BirdLife species factsheet for Salvadori’s Fig-parrot Salvadori’s Fig-parrot Psittaculirostris salvadorii is restricted to northern Papua (formerly Irian Jaya), Indonesia, where it occurs from the eastern shore of Geelvink Bay to the Cyclops Mountains (Beehler et al. 1985), including lowland forest up the tributaries of the Mamberamo River (K. D. Bishop in litt. 2000). It is currently classified as Vulnerable under criteria A2cd+3cd+4cd, because it was thought to be undergoing a population decline of 30-49% over three generations (c.14 years in this species [BirdLife International, unpubl. data]) owing to heavy trapping, compounded by localised forest clearance. However, data for this species are patchy and rather old; previous evidence strongly suggested a decline (K. D. Bishop in litt. 1987, 1994, R. Burrows in litt. 1994), while other records suggested that it was still locally common, including in the lowlands west of Jayapura and at Nimbokrang (Diamond 1985, Gibbs 1993, K. D. Bishop in litt. 1994, D. Gibbs in litt. 1994, Eastwood 1996). Recent information suggests that this species may be secure in the large areas of inaccessible forest within its range. It was found to be fairly common in the lowland forests along the Idenburg and Ruffaer rivers (D. Bishop in litt. 2012), and there are also unlikely to be any threats to this species in its range at the moment; large-scale oil palm has not yet taken hold in the heart of the Mamberamo and the true scale of trade is unknown, it is probably overlooked by many trappers in preference of more sought-after and abundant species (B. Beehler in litt. 2012). Further information is required on this species’s distribution, population size and trends, and on the severity of threats within its range. If there is sufficient evidence to suggest that the global population of Salvadori’s Fig-parrot is approaching a 30% decline over three generations (c.14 years), it would warrant downlisting to Near Threatened under criteria A2cd+3cd+4cd of the IUCN Red List. If evidence suggests that this species is declining at a rate of less than 25% over this period, it may warrant downlisting to Least Concern. References: Beehler, B. (1985) Conservation of New Guinea rainforest birds. In: Diamond, A. W. and Lovejoy, T. E. (ed.), Conservation of tropical forest birds, pp. 233-247. Cambridge, UK: International Council for Bird Preservation. Diamond, J. M. (1985) New distributional records and taxa from the outlying mountain ranges of New Guinea. Emu 85: 65-91. Eastwood, C. (1996) A trip to Irian Jaya. Muruk 8(1): 12-23. Gibbs, D. (1993) Irian Jaya, Indonesia, 21 January–12 March 1991: a site guide for birdwatchers, with brief notes from 1992.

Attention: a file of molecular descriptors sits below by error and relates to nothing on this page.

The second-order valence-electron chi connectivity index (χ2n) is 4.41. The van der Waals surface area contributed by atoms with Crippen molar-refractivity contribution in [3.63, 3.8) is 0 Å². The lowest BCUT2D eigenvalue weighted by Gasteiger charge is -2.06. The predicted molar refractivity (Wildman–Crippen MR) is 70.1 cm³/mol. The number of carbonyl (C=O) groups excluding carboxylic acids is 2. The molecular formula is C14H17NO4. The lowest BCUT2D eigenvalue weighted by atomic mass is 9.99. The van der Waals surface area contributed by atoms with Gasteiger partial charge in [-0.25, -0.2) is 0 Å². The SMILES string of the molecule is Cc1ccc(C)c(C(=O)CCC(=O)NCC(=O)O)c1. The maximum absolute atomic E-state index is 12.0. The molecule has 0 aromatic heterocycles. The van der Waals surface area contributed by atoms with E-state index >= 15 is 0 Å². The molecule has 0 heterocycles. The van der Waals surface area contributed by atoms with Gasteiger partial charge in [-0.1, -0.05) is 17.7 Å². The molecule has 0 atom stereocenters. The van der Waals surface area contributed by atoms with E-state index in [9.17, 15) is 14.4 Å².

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Five most recent topics
- Re-assessment of Species against Criterion B1: Red List Implications of the use of Minimum Convex Polygons
- Species to be potentially uplisted after a reassessment of species against criterion B2, following Tracewski et al. (2016)
- Proposed Status Changes of Forest-dependent Species
- Snowy Owl (Bubo scandiacus): uplist from Least Concern to Vulnerable?
- Yellow-naped Amazon (Amazona auropalliata): request for information.
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